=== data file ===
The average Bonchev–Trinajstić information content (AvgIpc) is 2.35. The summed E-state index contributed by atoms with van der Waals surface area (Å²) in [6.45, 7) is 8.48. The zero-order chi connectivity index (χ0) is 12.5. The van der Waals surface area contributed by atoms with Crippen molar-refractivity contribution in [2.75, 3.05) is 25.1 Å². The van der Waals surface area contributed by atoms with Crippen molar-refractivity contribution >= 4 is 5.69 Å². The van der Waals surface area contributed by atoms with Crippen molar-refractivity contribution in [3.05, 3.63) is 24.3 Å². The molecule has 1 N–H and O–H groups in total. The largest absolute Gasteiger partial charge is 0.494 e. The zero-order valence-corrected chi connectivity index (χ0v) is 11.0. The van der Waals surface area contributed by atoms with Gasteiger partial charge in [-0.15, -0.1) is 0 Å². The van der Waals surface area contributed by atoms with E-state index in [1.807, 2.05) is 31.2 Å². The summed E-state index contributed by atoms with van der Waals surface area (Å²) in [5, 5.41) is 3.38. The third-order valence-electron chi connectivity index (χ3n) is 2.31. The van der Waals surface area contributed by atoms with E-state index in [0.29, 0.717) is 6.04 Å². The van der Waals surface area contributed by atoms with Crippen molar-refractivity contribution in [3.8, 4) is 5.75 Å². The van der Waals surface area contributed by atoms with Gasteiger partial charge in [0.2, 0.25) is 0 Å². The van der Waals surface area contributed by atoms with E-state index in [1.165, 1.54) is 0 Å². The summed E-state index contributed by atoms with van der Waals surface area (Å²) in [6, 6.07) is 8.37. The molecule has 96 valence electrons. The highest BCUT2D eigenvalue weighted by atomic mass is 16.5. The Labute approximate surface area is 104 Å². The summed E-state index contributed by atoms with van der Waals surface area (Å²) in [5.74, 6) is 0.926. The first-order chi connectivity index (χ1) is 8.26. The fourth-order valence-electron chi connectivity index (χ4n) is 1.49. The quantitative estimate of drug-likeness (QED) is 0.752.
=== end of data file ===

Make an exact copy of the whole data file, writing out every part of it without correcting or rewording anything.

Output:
The average Bonchev–Trinajstić information content (AvgIpc) is 2.35. The summed E-state index contributed by atoms with van der Waals surface area (Å²) in [6.45, 7) is 8.48. The zero-order chi connectivity index (χ0) is 12.5. The van der Waals surface area contributed by atoms with Crippen molar-refractivity contribution in [2.75, 3.05) is 25.1 Å². The van der Waals surface area contributed by atoms with Crippen molar-refractivity contribution >= 4 is 5.69 Å². The van der Waals surface area contributed by atoms with Crippen molar-refractivity contribution in [3.05, 3.63) is 24.3 Å². The molecule has 1 N–H and O–H groups in total. The largest absolute Gasteiger partial charge is 0.494 e. The zero-order valence-corrected chi connectivity index (χ0v) is 11.0. The van der Waals surface area contributed by atoms with Gasteiger partial charge in [-0.15, -0.1) is 0 Å². The van der Waals surface area contributed by atoms with E-state index in [1.807, 2.05) is 31.2 Å². The summed E-state index contributed by atoms with van der Waals surface area (Å²) in [5, 5.41) is 3.38. The third-order valence-electron chi connectivity index (χ3n) is 2.31. The van der Waals surface area contributed by atoms with E-state index in [0.29, 0.717) is 6.04 Å². The van der Waals surface area contributed by atoms with Crippen molar-refractivity contribution in [3.8, 4) is 5.75 Å². The van der Waals surface area contributed by atoms with Gasteiger partial charge in [0.2, 0.25) is 0 Å². The van der Waals surface area contributed by atoms with E-state index in [1.165, 1.54) is 0 Å². The summed E-state index contributed by atoms with van der Waals surface area (Å²) in [6, 6.07) is 8.37. The molecule has 96 valence electrons. The highest BCUT2D eigenvalue weighted by atomic mass is 16.5. The Labute approximate surface area is 104 Å². The summed E-state index contributed by atoms with van der Waals surface area (Å²) in [5.74, 6) is 0.926. The first-order chi connectivity index (χ1) is 8.26. The fourth-order valence-electron chi connectivity index (χ4n) is 1.49. The quantitative estimate of drug-likeness (QED) is 0.752.